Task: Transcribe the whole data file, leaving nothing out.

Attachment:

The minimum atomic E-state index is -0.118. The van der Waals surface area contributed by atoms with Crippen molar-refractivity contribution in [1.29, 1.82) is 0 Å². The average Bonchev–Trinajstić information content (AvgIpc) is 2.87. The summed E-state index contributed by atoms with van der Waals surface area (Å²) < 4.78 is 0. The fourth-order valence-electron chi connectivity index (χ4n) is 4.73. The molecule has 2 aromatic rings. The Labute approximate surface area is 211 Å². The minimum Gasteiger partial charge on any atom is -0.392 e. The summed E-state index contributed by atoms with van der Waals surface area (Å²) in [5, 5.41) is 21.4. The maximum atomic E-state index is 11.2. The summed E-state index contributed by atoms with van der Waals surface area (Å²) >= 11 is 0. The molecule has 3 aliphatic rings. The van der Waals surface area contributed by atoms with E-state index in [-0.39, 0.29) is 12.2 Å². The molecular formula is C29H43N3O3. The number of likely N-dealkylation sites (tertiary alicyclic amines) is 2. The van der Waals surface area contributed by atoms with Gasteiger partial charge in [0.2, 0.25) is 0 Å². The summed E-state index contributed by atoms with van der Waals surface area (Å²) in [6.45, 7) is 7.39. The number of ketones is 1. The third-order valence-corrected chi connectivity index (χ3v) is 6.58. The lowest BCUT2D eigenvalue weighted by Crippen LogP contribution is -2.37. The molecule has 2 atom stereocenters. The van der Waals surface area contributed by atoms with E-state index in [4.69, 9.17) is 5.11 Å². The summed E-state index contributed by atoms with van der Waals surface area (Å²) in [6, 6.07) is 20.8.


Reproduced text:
The minimum atomic E-state index is -0.118. The van der Waals surface area contributed by atoms with Crippen molar-refractivity contribution in [1.29, 1.82) is 0 Å². The average Bonchev–Trinajstić information content (AvgIpc) is 2.87. The summed E-state index contributed by atoms with van der Waals surface area (Å²) < 4.78 is 0. The fourth-order valence-electron chi connectivity index (χ4n) is 4.73. The molecule has 2 aromatic rings. The Labute approximate surface area is 211 Å². The minimum Gasteiger partial charge on any atom is -0.392 e. The summed E-state index contributed by atoms with van der Waals surface area (Å²) in [5, 5.41) is 21.4. The maximum atomic E-state index is 11.2. The summed E-state index contributed by atoms with van der Waals surface area (Å²) >= 11 is 0. The molecule has 3 aliphatic rings. The van der Waals surface area contributed by atoms with E-state index in [-0.39, 0.29) is 12.2 Å². The molecular formula is C29H43N3O3. The number of likely N-dealkylation sites (tertiary alicyclic amines) is 2. The van der Waals surface area contributed by atoms with Gasteiger partial charge in [0.2, 0.25) is 0 Å². The summed E-state index contributed by atoms with van der Waals surface area (Å²) in [6.45, 7) is 7.39. The number of ketones is 1. The third-order valence-corrected chi connectivity index (χ3v) is 6.58. The lowest BCUT2D eigenvalue weighted by Crippen LogP contribution is -2.37. The molecule has 2 atom stereocenters. The van der Waals surface area contributed by atoms with E-state index in [4.69, 9.17) is 5.11 Å². The summed E-state index contributed by atoms with van der Waals surface area (Å²) in [6, 6.07) is 20.8.